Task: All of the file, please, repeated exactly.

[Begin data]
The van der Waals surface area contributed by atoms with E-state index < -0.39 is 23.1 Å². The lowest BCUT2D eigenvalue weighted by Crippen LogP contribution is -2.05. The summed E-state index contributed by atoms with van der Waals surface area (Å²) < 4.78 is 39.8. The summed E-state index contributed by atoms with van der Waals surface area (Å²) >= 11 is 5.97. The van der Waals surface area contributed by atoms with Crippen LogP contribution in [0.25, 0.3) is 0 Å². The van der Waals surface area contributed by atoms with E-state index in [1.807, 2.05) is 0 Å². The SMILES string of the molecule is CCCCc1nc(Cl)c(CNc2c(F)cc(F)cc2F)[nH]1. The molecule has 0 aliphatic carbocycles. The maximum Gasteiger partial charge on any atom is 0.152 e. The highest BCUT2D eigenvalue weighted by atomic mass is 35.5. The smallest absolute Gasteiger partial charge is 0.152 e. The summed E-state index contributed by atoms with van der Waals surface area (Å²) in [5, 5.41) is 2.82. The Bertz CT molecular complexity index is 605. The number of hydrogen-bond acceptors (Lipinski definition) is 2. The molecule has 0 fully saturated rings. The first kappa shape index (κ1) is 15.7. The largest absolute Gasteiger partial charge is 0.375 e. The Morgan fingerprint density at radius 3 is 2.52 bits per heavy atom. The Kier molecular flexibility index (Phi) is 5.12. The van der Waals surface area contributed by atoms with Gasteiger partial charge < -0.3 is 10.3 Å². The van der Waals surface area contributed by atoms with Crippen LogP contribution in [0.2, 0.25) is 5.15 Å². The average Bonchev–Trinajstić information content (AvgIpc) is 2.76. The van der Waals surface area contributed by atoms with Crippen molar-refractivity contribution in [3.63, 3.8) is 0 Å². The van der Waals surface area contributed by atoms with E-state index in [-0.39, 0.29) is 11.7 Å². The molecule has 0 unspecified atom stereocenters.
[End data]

The van der Waals surface area contributed by atoms with E-state index < -0.39 is 23.1 Å². The lowest BCUT2D eigenvalue weighted by Crippen LogP contribution is -2.05. The summed E-state index contributed by atoms with van der Waals surface area (Å²) < 4.78 is 39.8. The summed E-state index contributed by atoms with van der Waals surface area (Å²) >= 11 is 5.97. The van der Waals surface area contributed by atoms with Crippen LogP contribution in [0.25, 0.3) is 0 Å². The van der Waals surface area contributed by atoms with E-state index in [1.807, 2.05) is 0 Å². The SMILES string of the molecule is CCCCc1nc(Cl)c(CNc2c(F)cc(F)cc2F)[nH]1. The molecule has 0 aliphatic carbocycles. The maximum Gasteiger partial charge on any atom is 0.152 e. The highest BCUT2D eigenvalue weighted by atomic mass is 35.5. The smallest absolute Gasteiger partial charge is 0.152 e. The summed E-state index contributed by atoms with van der Waals surface area (Å²) in [5, 5.41) is 2.82. The Bertz CT molecular complexity index is 605. The number of hydrogen-bond acceptors (Lipinski definition) is 2. The molecule has 0 fully saturated rings. The first kappa shape index (κ1) is 15.7. The largest absolute Gasteiger partial charge is 0.375 e. The Morgan fingerprint density at radius 3 is 2.52 bits per heavy atom. The Kier molecular flexibility index (Phi) is 5.12. The van der Waals surface area contributed by atoms with Gasteiger partial charge < -0.3 is 10.3 Å². The van der Waals surface area contributed by atoms with Crippen LogP contribution in [0.2, 0.25) is 5.15 Å². The average Bonchev–Trinajstić information content (AvgIpc) is 2.76. The van der Waals surface area contributed by atoms with Crippen molar-refractivity contribution in [3.63, 3.8) is 0 Å². The van der Waals surface area contributed by atoms with E-state index in [-0.39, 0.29) is 11.7 Å². The molecule has 0 unspecified atom stereocenters.